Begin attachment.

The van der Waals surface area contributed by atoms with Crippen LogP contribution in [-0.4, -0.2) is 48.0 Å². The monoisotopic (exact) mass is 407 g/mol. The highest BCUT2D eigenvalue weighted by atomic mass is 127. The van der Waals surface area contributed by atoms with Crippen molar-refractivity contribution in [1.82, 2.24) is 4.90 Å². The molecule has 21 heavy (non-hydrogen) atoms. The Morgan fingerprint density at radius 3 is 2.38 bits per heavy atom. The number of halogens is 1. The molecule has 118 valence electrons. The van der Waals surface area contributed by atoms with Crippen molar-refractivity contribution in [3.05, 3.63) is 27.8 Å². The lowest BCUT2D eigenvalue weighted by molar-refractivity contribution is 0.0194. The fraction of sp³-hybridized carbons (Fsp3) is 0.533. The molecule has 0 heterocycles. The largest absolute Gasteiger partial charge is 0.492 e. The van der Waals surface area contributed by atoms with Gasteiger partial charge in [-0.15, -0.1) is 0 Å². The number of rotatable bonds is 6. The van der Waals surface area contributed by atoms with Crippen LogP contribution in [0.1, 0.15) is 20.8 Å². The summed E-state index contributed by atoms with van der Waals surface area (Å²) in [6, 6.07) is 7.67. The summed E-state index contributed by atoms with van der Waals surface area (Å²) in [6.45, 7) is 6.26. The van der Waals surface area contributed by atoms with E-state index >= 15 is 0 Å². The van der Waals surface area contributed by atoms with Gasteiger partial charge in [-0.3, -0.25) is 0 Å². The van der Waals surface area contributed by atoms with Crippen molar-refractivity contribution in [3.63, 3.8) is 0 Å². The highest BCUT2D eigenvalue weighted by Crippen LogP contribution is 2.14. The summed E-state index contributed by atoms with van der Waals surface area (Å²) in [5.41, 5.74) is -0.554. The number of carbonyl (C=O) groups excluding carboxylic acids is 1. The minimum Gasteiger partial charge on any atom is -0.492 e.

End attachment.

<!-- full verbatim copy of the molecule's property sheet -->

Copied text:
The van der Waals surface area contributed by atoms with Crippen LogP contribution in [-0.4, -0.2) is 48.0 Å². The monoisotopic (exact) mass is 407 g/mol. The highest BCUT2D eigenvalue weighted by atomic mass is 127. The van der Waals surface area contributed by atoms with Crippen molar-refractivity contribution in [1.82, 2.24) is 4.90 Å². The molecule has 21 heavy (non-hydrogen) atoms. The Morgan fingerprint density at radius 3 is 2.38 bits per heavy atom. The number of halogens is 1. The molecule has 118 valence electrons. The van der Waals surface area contributed by atoms with Crippen molar-refractivity contribution in [3.05, 3.63) is 27.8 Å². The lowest BCUT2D eigenvalue weighted by molar-refractivity contribution is 0.0194. The fraction of sp³-hybridized carbons (Fsp3) is 0.533. The molecule has 0 heterocycles. The largest absolute Gasteiger partial charge is 0.492 e. The van der Waals surface area contributed by atoms with Gasteiger partial charge in [-0.15, -0.1) is 0 Å². The number of rotatable bonds is 6. The van der Waals surface area contributed by atoms with Crippen LogP contribution in [0.1, 0.15) is 20.8 Å². The summed E-state index contributed by atoms with van der Waals surface area (Å²) in [6, 6.07) is 7.67. The summed E-state index contributed by atoms with van der Waals surface area (Å²) in [6.45, 7) is 6.26. The van der Waals surface area contributed by atoms with E-state index >= 15 is 0 Å². The van der Waals surface area contributed by atoms with Gasteiger partial charge in [-0.3, -0.25) is 0 Å². The van der Waals surface area contributed by atoms with Crippen molar-refractivity contribution in [3.63, 3.8) is 0 Å². The highest BCUT2D eigenvalue weighted by Crippen LogP contribution is 2.14. The summed E-state index contributed by atoms with van der Waals surface area (Å²) in [5.41, 5.74) is -0.554. The number of carbonyl (C=O) groups excluding carboxylic acids is 1. The minimum Gasteiger partial charge on any atom is -0.492 e.